May 29
29 May

5 Things The Employee Benefits World Taught Us This Week – May 29th

 May 29

We like to keep you updated on the latest employee benefits stories; here are this week’s top five news items.

1. New Parliament Will Strive To Support Workers

On May 27th the Queen set the tone for the next parliament in her State Opening of Parliament : the focus will be on the UK membership to the EU and power transfers to Scotland.  More immediate issues, however, have been raised as well. They largely concern the workplace.

The new government indeed intends to follow up on their election mantra: to be a party looking out for the interests of hard-working people.  To fulfil that promise, several measures have been floated by the Tories. The most controversial of which, perhaps, is their proposal to cap benefits for youngsters on the dole, thus incentivising them to find a job or learn new skills in order to get an apprenticeship or job.  Another measure in the works intends to freeze income tax, VAT and national insurance contribution increases for lower earners in order to buoy their living standards. More free childcare has been promised in order to further support workers juggling between demanding jobs and equally demanding family life, though no concrete plans for such move have been announced. Finally, the new government have renewed their commitment to free healthcare, which is seen as essential in order to support a healthy (hence productive) workforce.

All of that will happen in the backdrop of the EU referendum and power devolution to Scotland which will unmistakably impact UK businesses in their own way.


2. Bosses Salary Increases Should Be In Line With Their Workforce’s

Sacha Saden, Director of Corporate Governance at Legal & General Investment Management  called British executives to align their pay rises with of their workforce in a blog post earlier in May. The rationale, Saden argues, is that theses corporations fail to explain how the disproportionate salaries help the long-term strategic goals of their companies. Saden is therefore fully supportive of these top executives choosing to match their pay rise with that of their workforce. The point made by Mr. Saden echoes Mr. Piketty’s who questioned in his controversial book “Capital in the 21st Century” the effect of big salaries on productivity gains. According to Piketty, they would be marginal to non-existent.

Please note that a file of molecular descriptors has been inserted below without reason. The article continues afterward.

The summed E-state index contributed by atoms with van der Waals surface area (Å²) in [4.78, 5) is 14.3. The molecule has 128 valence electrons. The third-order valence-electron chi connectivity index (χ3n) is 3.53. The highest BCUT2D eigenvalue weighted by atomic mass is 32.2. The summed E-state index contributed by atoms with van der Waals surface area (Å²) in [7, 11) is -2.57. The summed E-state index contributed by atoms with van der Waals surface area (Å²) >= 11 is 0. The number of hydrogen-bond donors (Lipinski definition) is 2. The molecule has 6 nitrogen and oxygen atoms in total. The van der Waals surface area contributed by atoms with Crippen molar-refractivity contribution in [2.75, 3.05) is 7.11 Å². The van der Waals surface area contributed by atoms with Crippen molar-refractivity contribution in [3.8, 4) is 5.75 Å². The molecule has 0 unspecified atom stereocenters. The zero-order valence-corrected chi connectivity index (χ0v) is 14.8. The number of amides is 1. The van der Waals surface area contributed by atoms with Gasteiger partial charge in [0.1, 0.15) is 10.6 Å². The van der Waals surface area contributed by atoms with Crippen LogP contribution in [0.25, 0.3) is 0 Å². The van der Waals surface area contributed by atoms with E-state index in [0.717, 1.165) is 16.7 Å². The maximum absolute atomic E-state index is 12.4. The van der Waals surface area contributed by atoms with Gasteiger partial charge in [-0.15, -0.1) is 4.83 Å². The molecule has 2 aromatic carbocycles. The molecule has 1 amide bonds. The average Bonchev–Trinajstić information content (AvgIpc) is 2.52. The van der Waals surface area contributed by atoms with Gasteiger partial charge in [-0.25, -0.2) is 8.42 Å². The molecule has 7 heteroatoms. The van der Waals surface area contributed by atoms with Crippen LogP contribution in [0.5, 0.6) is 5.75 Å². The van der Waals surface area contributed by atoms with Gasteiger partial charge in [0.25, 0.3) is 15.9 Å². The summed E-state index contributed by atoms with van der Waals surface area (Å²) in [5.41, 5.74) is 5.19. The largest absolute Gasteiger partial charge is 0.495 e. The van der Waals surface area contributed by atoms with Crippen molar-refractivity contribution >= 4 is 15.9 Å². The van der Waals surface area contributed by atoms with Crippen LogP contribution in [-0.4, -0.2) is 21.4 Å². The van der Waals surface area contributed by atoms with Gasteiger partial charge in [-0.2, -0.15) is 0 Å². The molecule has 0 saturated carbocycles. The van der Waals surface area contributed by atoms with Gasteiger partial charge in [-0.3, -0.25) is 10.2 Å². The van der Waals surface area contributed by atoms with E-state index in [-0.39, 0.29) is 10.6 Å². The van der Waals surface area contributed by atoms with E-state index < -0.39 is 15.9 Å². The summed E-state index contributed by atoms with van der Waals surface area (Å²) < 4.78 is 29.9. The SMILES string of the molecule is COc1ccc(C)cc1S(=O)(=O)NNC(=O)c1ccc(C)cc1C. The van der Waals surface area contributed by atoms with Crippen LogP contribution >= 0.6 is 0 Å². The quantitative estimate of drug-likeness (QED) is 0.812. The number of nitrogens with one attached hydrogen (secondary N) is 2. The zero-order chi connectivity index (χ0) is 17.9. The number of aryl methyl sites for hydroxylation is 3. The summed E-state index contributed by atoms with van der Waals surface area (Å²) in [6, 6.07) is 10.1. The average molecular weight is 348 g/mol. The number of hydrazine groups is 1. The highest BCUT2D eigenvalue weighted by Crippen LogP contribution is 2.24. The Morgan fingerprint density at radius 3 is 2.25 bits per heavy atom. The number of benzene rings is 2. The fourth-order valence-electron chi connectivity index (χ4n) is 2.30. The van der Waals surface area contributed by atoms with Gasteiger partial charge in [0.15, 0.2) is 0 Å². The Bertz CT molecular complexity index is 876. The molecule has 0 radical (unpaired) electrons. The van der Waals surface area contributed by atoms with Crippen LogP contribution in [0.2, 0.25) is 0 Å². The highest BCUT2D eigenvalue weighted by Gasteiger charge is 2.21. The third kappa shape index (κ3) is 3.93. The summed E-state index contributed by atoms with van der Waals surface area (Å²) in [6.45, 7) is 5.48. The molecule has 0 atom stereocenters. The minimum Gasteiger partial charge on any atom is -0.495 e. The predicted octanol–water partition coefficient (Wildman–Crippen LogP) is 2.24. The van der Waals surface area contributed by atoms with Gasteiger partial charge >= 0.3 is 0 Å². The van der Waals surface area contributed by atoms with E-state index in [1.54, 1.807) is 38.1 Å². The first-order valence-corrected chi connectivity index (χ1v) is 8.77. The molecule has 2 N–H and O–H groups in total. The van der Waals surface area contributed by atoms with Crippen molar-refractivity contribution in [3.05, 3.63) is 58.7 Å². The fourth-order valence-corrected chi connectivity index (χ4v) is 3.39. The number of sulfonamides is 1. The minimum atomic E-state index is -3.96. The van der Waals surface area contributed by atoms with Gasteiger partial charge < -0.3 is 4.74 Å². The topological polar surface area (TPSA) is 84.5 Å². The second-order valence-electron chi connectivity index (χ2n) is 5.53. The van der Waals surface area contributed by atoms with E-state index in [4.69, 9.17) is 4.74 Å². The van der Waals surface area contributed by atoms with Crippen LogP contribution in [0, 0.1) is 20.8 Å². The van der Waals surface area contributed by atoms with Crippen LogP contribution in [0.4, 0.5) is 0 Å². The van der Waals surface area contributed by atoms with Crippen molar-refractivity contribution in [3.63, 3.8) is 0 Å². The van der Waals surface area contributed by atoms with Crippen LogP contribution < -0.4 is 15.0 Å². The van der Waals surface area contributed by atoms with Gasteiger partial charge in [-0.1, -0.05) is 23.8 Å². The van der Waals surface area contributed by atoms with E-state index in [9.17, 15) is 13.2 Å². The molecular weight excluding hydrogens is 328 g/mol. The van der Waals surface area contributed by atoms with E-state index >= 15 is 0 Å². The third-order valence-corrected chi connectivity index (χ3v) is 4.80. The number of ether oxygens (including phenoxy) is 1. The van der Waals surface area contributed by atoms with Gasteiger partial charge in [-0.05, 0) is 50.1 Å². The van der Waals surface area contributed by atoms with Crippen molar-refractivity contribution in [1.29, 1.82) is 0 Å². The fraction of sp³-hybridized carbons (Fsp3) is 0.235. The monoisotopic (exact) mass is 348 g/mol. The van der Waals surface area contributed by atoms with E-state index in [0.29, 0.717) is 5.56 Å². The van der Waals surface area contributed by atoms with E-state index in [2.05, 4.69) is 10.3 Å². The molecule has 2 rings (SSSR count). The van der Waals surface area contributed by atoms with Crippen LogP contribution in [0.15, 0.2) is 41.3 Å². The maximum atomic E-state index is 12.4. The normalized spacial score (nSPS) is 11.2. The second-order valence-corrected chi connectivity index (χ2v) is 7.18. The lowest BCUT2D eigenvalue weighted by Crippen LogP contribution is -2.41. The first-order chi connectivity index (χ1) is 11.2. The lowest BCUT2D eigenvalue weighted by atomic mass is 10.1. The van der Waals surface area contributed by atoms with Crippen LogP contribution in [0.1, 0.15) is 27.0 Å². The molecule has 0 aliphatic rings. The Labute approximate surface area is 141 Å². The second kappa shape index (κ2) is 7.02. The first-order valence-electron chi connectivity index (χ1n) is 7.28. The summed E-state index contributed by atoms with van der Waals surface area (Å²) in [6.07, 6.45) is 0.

3. American CEO Pledges To pay For His Employees’ Kids’ College Education

Chieh Huang is the CEO of New-York based Boxed, a 100-staff delivery company. In order to ensure his employees’ satisfaction, Mr. Huang set up a not-for-profit fund destined to fund his employees’ children college tuition fees. Already £1 million was invested in the fund and the CEO advised his employees to chip in as well. The move was motivated by Huang’s belief that education is the bedrock of a happy and successful life. He also sees it as a necessity: as tuition fees sky-rocket in America, only initiatives such as these can guarantee the upward social mobility of future generations of Americans. Boxed’s trust fund is one example among many other initiatives undertaken by American companies ranging from Starbucks to Fiat Chrysler that, in their own ways, promote education or further education within their workforce. What is certain is that the trend is set and will probably prove to become a major company perk in the years to come.


4. Living Wage Is Good For Your Firm, Your Employees And Our Economy.

A Research commissioned by the Scottish Government and carried by the University of Loughborough and Ipso Mori have concluded that employees on Living Wage work harder and declare to be happier overall. The Living Wage is defined as the minimum amount a worker needs to meaningfully participate in society . The research also found that firms paying the Living Wage experience a 0.3% fall in overall wage costs. On the macroeconomic scale,  it is estimated that if the scheme were to be adopted by the majority of firm, the windfall for public finances would be in the neighbourhood of £1.5 billion.  Scottish firms are already great users of the scheme, with 200 registered users. Politicians view in that an opportunity to further boost a buoyant British economy and therefore call on all companies to follow the example set by the early adopters of the scheme.


5. Britain’s Coolest Office

It isn’t Google. The contest’s winner is The company spared no expenses: £2.7 million were invested in office refurbishment  in downtown Manchester. The office is in this instance a derogatory term for playground, thoroughly fitted with game rooms, flat screen TV’s and coffee bars. This refurbishment is the pride of the company’s CEO, Ian Brown. To him, this symbolises’s spirit. As he put it: “At we're proud to be 'anything but ordinary' and we wanted a new office space that would really reflect this ethos and the diversity of our team. That's why we invested so much time and money in creating an office space like no other in Manchester.”

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